Interior MPs call on Ottawa to take invasive mussel threat seriously

MPs demand mussel action

Southern Interior Conservative MPs are calling on the federal government to take immediate action to protect B.C. waterways from invasive mussels.

The five MPs include associate shadow minister for fisheries Mel Arnold of North Okanagan-Shuswap, former chair of the Okanagan Basin Water Board, Kelowna-Lake Country's Tracy Gray, Dan Albas, of Central Okanagan-Similkameen-Nicola, Kamloops-Thompson-Cariboo's Frank Caputo, and Kootenay-Columbia's Rob Morrison.

The MPs say "inconsistent and inequitable funding and lack of border inspections ... leaves freshwaters across B.C. like lakes in the Okanagan, Kootenay and Thompson regions vulnerable to the scourge of aquatic invasive species.

"These invasive species have devastated water bodies on both sides of the border, posing a significant threat to ecosystems, water infrastructure, and the tourism industry."

Gray says proactive measures are needed to protect Okanagan Lake.

"We must be proactive, not reactive if we want to protect our Okanagan Lake, our water infrastructure, and tourism industry. One infection puts them all at risk," said Gray.

Arnold, a former BC Wildlife Federation president, said the potential consequences are dire, "with no known method of eradication, the impact on salmon and other species could be devastating and not worth the risk of the current inequitable distribution of resources."

Albas, meanwhile, notes the lack of boat inspections at the Canada-U.S. border and shared a firsthand report of a recreational boater who crossed the border six times without being inspected.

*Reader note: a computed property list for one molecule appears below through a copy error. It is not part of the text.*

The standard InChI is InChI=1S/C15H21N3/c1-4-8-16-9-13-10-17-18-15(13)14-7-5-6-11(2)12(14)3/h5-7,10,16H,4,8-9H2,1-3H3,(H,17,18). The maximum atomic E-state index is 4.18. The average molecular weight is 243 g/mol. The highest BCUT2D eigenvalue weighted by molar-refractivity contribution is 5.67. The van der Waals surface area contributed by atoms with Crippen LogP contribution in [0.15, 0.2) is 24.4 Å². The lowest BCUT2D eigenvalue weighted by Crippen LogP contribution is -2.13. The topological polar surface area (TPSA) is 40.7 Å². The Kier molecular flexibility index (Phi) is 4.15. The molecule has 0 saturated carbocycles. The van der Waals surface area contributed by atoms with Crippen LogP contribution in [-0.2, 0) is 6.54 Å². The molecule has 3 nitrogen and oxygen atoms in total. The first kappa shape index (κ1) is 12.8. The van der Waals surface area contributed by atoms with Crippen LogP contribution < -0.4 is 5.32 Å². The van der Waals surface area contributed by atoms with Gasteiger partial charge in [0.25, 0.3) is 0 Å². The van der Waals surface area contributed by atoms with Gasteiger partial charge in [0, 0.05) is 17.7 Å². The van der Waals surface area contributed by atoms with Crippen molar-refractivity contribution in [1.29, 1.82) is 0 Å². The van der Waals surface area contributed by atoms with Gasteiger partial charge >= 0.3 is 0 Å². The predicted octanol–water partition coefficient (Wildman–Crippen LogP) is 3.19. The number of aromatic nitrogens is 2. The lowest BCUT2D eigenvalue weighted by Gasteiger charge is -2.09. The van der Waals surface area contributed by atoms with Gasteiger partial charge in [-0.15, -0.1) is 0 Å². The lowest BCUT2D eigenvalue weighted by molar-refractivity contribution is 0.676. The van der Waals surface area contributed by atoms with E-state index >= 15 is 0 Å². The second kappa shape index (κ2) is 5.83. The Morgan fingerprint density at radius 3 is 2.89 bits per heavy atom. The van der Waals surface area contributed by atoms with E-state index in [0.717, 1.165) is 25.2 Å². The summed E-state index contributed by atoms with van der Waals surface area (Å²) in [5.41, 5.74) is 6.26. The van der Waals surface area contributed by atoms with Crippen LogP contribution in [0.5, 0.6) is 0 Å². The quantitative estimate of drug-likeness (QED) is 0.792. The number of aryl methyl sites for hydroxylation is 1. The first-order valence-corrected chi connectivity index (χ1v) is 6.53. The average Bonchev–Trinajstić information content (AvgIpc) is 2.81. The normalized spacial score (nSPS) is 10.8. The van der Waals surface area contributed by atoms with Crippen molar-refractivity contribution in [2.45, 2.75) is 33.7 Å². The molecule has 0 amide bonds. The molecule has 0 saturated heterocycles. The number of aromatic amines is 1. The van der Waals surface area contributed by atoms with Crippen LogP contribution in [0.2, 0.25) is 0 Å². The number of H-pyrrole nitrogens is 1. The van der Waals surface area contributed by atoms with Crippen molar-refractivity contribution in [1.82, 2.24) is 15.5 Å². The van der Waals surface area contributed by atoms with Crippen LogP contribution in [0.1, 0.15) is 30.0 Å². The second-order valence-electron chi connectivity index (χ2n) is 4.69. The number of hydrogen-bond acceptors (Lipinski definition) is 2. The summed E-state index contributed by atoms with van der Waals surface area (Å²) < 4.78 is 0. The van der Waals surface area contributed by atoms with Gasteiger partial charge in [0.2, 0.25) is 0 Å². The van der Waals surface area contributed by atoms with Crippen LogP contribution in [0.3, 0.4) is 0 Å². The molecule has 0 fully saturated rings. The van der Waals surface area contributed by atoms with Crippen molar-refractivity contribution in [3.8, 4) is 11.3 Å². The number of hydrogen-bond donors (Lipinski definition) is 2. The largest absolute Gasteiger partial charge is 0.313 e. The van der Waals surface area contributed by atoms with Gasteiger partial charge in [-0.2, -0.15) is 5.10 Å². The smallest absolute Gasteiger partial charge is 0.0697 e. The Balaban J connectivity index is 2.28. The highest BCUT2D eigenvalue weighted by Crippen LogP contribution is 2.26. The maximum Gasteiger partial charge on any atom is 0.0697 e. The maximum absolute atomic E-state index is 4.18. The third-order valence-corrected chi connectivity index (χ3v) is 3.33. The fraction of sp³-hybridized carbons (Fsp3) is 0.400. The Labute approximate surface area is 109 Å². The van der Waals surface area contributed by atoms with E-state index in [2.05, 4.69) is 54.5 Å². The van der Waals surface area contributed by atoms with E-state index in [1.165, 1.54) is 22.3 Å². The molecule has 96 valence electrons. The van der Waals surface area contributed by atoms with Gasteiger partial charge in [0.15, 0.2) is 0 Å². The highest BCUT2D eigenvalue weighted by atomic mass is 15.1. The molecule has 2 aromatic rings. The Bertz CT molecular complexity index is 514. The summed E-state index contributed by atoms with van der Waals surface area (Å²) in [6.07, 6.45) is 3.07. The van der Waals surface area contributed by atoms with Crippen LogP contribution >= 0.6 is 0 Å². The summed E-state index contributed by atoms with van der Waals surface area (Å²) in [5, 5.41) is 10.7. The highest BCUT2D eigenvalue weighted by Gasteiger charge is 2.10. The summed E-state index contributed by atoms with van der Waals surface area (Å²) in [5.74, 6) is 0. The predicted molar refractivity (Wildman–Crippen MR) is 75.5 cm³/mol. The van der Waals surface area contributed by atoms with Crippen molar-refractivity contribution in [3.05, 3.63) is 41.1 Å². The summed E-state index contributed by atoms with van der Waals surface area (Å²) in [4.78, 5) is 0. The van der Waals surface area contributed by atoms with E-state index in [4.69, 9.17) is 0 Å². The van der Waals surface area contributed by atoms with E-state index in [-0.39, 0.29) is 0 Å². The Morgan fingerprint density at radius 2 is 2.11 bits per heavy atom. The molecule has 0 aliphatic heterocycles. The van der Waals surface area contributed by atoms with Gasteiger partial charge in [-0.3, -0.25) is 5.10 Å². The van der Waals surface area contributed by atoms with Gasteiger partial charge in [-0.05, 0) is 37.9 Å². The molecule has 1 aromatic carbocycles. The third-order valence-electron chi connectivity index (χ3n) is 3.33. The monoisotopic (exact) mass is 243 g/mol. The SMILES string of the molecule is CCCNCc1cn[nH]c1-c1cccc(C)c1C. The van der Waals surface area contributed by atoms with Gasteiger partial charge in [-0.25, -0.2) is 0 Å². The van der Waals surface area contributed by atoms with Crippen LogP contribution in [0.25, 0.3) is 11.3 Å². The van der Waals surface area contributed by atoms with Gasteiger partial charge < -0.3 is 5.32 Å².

"This situation is unacceptable, and we are demanding the federal government inspect every recreational boater crossing the Canada-U.S. border for aquatic invasive species across Western Canada."

In a letter to Minister of Fisheries and Oceans Diane Lebouthillier and Minister of Public Safety Dominic LeBlanc, the MPs express "grave concern" over the persistent threat to local economies and communities posed by zebra and quagga mussels.

"Actions must be taken now," the MPs say.

Arnold conveyed the concerns to Lebouthillier in person at the Standing Committee on Fisheries and Oceans on Oct. 26, noting threats moving closer to B.C. with the discovery in September of invasive mussels in the Snake River near Twin Falls, Idaho.

The Tories note that in 2019, the Commissioner of the Environment and Sustainable Development released an audit report that concluded the Department of Fisheries and Oceans and Canada Border Services Agency "had not taken the steps required to prevent AIS from becoming established in Canada's waters despite commitments to do so over the years."

At the time, DFO was allocating 2% of federal funding for AIS activities to the Pacific Region and by 2021-22 this had dropped to just 1.75%.

The cuts led to inspection stations in B.C. being by 50% and inspector numbers falling by 33%, which in turn resulted in 68% fewer watercraft inspected.

The threat "cannot be overstated," the MPs say.

"If your government is serious about protecting aquatic habitats for fish, especially Pacific salmon, and serious about conserving biodiversity and natural ecosystems, then you must act now."

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